Ball of Pain

By December 1, 2011Blog
Reading Time: 2 minutes

Your wedding is one of the very few occasions in your life where you will be walking around with a bouquet of flowers in your hands. Unless you are royalty this will be new skill to master. To learn how – why not watch the royals. They handle flowers with respect and keep it carefully away from their clothes in the process.

Talk to your florist about your bouquet to avoid nasty surprises like the poor bride that wanted a ball of flowers as her bouquet.

The ball arrived at her dressing room. Made from a solid ball of green oasis inside a plastic ball, it was about the size of a melon. The oasis soaked overnight and the ball looked fantastic filled with roses, some greenery and gyps flowers.  A thin ribbon attached to the ball acted as a handle for her to carry it. As the ball could not be put down, it came hanging on a coat hanger.

The moment the bride picked up her bouquet for the first time, she let out a yelp of pain. The weight of the oasis was almost a kilo and the thin ribbon cut into her hand. Within minutes, her fingers started going a bit dark blue from her circulation being cut off. There was nothing else she could do but wrap a piece of cloth round the ribbon and off to church we went. She could not put the ball down anywhere, so she held it with one hand all the way.

She struggled up the isle with the ball, changing hands every few seconds. As she stood listening to the sermon, the flowers started dripping. First a few drops but soon a steady amount of water was forming a faint green flow line on her dress and made a little puddle at her feet.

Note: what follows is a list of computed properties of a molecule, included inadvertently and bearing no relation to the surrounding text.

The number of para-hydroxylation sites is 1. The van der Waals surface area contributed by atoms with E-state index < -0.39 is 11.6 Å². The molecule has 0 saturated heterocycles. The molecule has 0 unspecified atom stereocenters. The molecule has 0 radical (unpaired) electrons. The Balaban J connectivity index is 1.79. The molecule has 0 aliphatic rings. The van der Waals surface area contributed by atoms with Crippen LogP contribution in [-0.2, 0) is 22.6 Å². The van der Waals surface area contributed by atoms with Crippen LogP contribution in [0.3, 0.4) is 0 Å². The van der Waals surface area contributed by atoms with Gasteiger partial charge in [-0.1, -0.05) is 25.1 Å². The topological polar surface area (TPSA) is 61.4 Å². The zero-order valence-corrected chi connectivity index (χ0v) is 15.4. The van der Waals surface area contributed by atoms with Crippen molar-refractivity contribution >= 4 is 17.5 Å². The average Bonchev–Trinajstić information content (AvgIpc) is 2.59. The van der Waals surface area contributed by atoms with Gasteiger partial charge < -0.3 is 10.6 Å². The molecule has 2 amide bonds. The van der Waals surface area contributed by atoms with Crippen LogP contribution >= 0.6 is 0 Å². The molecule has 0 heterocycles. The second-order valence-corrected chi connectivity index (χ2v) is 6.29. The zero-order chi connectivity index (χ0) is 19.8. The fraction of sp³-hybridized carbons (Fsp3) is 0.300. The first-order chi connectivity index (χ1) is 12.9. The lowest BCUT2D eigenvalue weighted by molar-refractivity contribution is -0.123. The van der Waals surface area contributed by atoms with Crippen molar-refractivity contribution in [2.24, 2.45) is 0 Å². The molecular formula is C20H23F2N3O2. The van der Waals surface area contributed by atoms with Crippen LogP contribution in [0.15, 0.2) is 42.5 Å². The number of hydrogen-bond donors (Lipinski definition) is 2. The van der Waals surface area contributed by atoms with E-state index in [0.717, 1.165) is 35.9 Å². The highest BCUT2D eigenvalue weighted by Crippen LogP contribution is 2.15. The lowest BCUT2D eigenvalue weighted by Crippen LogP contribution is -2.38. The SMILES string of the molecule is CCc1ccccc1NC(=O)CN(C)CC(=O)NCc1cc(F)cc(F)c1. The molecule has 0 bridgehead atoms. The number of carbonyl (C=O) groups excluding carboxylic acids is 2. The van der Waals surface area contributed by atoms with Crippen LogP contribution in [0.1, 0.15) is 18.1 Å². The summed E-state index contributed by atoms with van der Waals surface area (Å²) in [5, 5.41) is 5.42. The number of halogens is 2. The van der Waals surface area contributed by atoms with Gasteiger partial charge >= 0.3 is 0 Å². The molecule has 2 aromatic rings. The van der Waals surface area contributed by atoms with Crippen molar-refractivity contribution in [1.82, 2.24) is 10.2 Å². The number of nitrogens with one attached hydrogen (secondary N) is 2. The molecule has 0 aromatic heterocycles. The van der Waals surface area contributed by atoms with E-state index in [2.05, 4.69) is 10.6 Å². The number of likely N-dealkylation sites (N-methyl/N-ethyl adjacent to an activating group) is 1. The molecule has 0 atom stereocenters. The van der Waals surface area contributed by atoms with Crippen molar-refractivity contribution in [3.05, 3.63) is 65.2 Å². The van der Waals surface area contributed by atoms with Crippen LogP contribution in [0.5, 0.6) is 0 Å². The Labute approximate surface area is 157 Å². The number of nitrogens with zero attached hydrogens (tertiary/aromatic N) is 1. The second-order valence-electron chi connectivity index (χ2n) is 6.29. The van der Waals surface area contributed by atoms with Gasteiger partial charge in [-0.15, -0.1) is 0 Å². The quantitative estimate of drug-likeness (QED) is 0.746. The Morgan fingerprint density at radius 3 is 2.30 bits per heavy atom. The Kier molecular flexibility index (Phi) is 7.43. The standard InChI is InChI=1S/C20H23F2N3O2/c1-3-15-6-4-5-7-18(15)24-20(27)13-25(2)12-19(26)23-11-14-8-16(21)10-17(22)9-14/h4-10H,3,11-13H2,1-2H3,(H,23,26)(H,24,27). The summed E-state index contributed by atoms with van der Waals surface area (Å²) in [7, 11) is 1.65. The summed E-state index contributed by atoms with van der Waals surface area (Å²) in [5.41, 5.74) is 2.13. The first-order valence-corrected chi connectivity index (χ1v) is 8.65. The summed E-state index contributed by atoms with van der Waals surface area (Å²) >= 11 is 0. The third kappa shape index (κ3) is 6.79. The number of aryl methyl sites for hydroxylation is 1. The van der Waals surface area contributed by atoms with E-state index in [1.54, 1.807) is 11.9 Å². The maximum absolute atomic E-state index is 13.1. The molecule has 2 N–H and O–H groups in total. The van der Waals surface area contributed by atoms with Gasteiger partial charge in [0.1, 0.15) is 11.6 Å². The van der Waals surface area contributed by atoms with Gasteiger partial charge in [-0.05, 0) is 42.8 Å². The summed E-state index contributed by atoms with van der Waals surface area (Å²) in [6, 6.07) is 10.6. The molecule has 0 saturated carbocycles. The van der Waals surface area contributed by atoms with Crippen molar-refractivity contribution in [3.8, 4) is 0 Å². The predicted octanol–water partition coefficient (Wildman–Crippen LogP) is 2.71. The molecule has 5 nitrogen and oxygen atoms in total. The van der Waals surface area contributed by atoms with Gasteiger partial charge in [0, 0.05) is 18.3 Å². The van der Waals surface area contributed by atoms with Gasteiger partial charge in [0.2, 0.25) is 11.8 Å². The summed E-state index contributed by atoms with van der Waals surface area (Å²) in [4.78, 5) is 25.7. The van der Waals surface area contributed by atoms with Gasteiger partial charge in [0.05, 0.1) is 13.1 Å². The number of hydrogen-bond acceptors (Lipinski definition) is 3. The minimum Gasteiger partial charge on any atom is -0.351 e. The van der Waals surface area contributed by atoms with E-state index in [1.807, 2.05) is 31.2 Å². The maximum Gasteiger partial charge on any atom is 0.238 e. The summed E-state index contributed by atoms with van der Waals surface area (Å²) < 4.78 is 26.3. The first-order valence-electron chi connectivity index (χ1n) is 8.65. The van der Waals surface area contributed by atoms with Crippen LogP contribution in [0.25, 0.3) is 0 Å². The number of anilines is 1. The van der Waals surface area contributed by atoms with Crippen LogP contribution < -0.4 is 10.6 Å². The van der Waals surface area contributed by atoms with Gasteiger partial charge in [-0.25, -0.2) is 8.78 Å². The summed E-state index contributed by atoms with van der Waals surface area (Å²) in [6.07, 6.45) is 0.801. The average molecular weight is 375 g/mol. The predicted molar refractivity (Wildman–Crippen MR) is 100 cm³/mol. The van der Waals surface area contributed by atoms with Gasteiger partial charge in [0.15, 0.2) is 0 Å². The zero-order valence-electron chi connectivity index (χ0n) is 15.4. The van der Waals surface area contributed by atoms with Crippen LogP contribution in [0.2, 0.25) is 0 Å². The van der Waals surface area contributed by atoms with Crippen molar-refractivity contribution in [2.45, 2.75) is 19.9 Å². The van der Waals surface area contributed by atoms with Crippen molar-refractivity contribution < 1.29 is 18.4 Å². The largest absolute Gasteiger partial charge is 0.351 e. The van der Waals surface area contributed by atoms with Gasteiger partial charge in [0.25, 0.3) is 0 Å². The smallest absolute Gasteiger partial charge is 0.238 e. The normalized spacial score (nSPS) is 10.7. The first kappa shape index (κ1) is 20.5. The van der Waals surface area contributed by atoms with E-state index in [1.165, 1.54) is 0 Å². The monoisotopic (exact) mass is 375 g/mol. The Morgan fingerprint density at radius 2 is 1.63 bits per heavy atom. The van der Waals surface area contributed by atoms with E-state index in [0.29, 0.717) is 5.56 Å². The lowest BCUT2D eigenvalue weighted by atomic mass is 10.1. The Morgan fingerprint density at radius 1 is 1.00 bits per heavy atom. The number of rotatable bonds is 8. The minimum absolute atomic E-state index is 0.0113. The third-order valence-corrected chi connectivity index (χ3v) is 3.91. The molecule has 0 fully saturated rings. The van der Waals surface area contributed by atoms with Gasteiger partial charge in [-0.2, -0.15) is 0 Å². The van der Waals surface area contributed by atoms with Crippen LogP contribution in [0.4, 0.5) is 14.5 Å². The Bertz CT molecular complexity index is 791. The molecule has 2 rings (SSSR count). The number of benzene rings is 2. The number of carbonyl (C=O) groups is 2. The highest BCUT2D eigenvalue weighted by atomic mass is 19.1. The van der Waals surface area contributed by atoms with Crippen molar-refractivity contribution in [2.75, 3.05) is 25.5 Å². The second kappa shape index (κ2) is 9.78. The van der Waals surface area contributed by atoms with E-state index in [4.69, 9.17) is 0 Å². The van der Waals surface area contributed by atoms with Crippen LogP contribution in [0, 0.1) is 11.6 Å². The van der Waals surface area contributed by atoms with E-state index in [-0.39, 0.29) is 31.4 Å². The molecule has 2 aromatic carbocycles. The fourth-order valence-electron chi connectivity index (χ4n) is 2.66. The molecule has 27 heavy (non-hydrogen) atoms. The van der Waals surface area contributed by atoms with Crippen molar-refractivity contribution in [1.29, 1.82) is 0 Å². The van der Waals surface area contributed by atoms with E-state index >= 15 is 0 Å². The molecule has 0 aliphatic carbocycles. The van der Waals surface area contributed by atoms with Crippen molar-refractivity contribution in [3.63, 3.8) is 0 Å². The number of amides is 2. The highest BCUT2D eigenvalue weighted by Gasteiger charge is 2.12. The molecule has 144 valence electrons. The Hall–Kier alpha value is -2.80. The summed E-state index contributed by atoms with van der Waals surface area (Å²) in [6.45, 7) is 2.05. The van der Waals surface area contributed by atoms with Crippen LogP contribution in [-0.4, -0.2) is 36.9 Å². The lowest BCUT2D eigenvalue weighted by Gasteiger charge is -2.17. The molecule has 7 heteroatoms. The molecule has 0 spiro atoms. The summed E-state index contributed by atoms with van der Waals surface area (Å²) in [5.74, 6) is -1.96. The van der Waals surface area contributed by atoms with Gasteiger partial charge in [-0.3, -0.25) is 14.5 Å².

As she walked out of the church, a married woman, she cried out – ‘Watch out!” and like an Olympic hammer thrower she tossed that ball of pain down the pathway.

Notes on bouquets:

  • Choose a bouquet to compliment you dress and not one that detracts from it.
  • Size does matter – heavy flowers may be difficult to hold for long times – especially standing at the ceremony.
  • No water should be part of the bouquet as it will succumb to gravity and find its way to the ground.
  • Your bouquet may be displayed on your table – thus saving you money as it doubles up as a table arrangement.
  • Ask you florist to remove any stamens that may open up and produce pollen that will stain your dress.
  • Hay fever sufferers should avoid strong smelling flowers or simply have your bouquet delivered to the church and not take it in the car with you.

Enjoy finding that special accent to your wedding dress and practice with some other flowers to find a way to handle these flowers. Photographers will also guide you on how your bouquet will work best, so ask them for advice.


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